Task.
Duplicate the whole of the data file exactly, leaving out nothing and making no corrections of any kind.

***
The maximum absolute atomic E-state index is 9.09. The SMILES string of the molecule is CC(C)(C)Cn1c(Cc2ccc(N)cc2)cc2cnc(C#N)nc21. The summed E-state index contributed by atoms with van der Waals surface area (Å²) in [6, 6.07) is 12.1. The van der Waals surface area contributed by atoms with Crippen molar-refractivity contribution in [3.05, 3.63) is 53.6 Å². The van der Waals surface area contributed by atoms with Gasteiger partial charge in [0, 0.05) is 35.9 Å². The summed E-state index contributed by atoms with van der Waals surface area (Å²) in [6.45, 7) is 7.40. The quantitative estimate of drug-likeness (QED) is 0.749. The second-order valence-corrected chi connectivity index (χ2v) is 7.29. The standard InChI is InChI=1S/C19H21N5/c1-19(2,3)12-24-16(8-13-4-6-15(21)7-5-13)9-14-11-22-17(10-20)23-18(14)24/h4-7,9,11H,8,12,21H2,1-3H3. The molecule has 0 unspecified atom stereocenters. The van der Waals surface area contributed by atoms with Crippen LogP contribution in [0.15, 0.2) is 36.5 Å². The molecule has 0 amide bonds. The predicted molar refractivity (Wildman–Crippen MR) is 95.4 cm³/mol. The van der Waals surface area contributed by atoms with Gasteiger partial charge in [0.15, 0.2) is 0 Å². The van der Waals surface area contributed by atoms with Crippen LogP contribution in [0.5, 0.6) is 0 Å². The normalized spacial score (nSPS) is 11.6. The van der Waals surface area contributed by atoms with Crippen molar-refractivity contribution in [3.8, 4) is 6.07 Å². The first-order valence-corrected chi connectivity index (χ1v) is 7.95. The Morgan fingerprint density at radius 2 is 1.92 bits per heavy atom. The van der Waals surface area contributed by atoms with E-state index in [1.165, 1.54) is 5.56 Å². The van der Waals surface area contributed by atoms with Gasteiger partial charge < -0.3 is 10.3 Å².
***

The maximum absolute atomic E-state index is 9.09. The SMILES string of the molecule is CC(C)(C)Cn1c(Cc2ccc(N)cc2)cc2cnc(C#N)nc21. The summed E-state index contributed by atoms with van der Waals surface area (Å²) in [6, 6.07) is 12.1. The van der Waals surface area contributed by atoms with Crippen molar-refractivity contribution in [3.05, 3.63) is 53.6 Å². The van der Waals surface area contributed by atoms with Gasteiger partial charge in [0, 0.05) is 35.9 Å². The summed E-state index contributed by atoms with van der Waals surface area (Å²) in [6.45, 7) is 7.40. The quantitative estimate of drug-likeness (QED) is 0.749. The second-order valence-corrected chi connectivity index (χ2v) is 7.29. The standard InChI is InChI=1S/C19H21N5/c1-19(2,3)12-24-16(8-13-4-6-15(21)7-5-13)9-14-11-22-17(10-20)23-18(14)24/h4-7,9,11H,8,12,21H2,1-3H3. The molecule has 0 unspecified atom stereocenters. The van der Waals surface area contributed by atoms with Crippen LogP contribution in [0.15, 0.2) is 36.5 Å². The molecule has 0 amide bonds. The predicted molar refractivity (Wildman–Crippen MR) is 95.4 cm³/mol. The van der Waals surface area contributed by atoms with Gasteiger partial charge in [0.15, 0.2) is 0 Å². The van der Waals surface area contributed by atoms with Crippen LogP contribution in [0.5, 0.6) is 0 Å². The normalized spacial score (nSPS) is 11.6. The van der Waals surface area contributed by atoms with Crippen molar-refractivity contribution in [3.8, 4) is 6.07 Å². The first-order valence-corrected chi connectivity index (χ1v) is 7.95. The Morgan fingerprint density at radius 2 is 1.92 bits per heavy atom. The van der Waals surface area contributed by atoms with E-state index in [1.165, 1.54) is 5.56 Å². The van der Waals surface area contributed by atoms with Gasteiger partial charge < -0.3 is 10.3 Å².